The troupe founded Le Club des talons hauts, a group that organized a street fair in town in 1982 and put out the call to performers across the continent. They produced large-scale shows together for three years, introducing a North American audience for the first time to the idea of a circus that delivered even more mesmerizing sights than tigers jumping through a flaming hoop or elephants balancing on chairs. This was the circus of the people.

Convinced they had what it took, in 1984 the Quebec government awarded Le Club des talons haut a contract to create a circus as part of the province's 450th-anniversary celebrations. Cirque du Soleil was born with a production that toured the province and the next year travelled across the country and then gambled everything to break into the global market with a long caravan to Los Angeles.

U.S. crowds quickly took to the death-defying acrobatic stunts, the clowns who were much more intriguing than those they'd come to know through traditional circuses, the aerial dancers who exuded sex appeal.

By the early nineties, the company was performing in Europe and Asia and began its first residency at the Mirage Hotel in Las Vegas.

Despite its runaway success internationally, the company stayed rooted in Quebec, opening its headquarters in Montreal in 1997, which has attracted artists from 50 countries.

"We should not forget that we were a bunch of young kids of 23, 24 years old, who [were] on unemployment at that time, who had long hair," Mr. Laliberté said in a 1988 interview, not yet wanting to take for granted the runaway success of his enterprise. "All of us were believing we were able to make it happen, but it was not easy."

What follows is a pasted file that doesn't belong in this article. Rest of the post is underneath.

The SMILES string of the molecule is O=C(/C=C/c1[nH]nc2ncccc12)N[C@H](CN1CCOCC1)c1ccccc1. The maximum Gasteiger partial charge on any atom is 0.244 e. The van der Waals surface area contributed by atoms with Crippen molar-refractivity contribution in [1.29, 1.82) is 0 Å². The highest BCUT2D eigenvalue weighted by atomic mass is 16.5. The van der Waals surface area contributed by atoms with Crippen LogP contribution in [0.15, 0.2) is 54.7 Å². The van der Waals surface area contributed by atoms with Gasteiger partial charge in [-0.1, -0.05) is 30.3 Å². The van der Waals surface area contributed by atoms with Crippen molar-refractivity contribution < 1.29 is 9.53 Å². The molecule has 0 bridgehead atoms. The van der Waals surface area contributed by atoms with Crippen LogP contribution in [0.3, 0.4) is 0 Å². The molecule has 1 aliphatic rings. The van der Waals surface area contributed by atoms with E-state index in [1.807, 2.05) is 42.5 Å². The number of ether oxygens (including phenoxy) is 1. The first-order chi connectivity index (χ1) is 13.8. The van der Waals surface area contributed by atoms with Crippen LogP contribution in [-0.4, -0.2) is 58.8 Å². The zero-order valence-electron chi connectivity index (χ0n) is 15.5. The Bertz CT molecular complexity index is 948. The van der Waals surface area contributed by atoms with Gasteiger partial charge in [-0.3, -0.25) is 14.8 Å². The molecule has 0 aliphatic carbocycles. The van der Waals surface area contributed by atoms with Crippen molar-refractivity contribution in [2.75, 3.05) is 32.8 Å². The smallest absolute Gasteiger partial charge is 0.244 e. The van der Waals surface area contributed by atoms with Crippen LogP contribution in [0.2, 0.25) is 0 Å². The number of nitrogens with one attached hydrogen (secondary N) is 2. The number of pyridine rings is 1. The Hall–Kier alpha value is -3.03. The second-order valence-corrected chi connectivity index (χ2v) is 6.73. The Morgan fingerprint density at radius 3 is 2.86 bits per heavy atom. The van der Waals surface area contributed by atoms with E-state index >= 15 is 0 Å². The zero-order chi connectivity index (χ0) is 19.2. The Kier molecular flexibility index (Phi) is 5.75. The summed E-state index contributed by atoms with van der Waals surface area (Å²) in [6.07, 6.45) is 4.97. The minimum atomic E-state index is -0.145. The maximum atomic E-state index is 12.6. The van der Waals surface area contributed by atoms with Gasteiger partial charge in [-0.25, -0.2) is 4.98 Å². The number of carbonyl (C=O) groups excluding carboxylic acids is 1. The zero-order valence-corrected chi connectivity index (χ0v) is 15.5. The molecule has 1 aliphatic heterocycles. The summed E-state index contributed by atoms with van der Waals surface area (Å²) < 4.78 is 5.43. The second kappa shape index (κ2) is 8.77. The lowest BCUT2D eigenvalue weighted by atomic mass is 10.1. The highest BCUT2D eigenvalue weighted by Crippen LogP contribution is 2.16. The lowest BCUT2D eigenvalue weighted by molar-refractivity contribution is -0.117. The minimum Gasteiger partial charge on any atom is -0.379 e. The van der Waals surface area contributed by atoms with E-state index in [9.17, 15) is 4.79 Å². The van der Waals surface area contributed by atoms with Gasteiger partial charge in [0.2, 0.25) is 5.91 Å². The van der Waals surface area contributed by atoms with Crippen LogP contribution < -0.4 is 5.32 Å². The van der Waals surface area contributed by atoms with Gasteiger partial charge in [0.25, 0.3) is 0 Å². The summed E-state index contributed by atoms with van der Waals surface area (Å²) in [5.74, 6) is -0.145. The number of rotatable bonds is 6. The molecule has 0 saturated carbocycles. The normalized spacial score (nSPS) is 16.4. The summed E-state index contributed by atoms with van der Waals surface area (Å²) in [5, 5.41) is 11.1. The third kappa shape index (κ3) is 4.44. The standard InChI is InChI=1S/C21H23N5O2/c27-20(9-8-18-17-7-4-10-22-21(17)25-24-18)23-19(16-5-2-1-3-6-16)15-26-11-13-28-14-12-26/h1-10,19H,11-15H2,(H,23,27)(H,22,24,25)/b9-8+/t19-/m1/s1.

Five-pin bowling

Canada's first bowling alley looked a little different than you'd expect. There was no pepperoni pizza, no Top 40 playing through the speakers, no wall of fetid leather shoes for rent. Thomas F. Ryan, who opened Canada's first ten-pin bowling lanes in 1905 in a Toronto club above a downtown jewellery store, had installed a gourmet lunch counter, a string orchestra and potted palms.

The sport was a hit in the United States, but Mr. Ryan's members groused that the 16-pound bowling balls with a 27-inch circumference were too cumbersome to hold and unwieldy to throw.

"Some hadn't used their muscles in years. They bowl one or two games then play bridge in my office while I supplied adhesive tape for their thumbs," Mr. Ryan said at the time.

Games were also tedious. Automation hadn't yet arrived so a ball was thrown, pins were knocked down and a "pin boy" had to go clear and reset each time by hand.

Mr. Ryan, who also dabbled in promoting horse racing and boxing, believed a few modifications were needed to make this game popular in his country. He had his father trim the pins to a smaller size, took away half of them and, in 1909, introduced a smaller, grapefruit-sized ball that was only 3.5 pounds.

Not only did his members take to the new sport, but five-pin bowling began spreading across the country. In 1922, a 24-lane five-pin bowling alley was opened in the heart of downtown Toronto, followed by a 100-lane one across the street. Many more facilities followed. The first national tournament was held five years later, at which time there were 100,000 bowlers in Toronto alone.

The appeal was simple: It was a game that didn't involve continued practice or high levels of athleticism.

Five-pin bowling was a $50-million-a-year operation in Canada by 1957.

"There was a time when people bowled only in the evening," a Globe Magazine reporter wrote that year. "Those days are gone. The policeman, the fireman, the shift worker and the housewife are all clamouring for afternoon space on the lanes."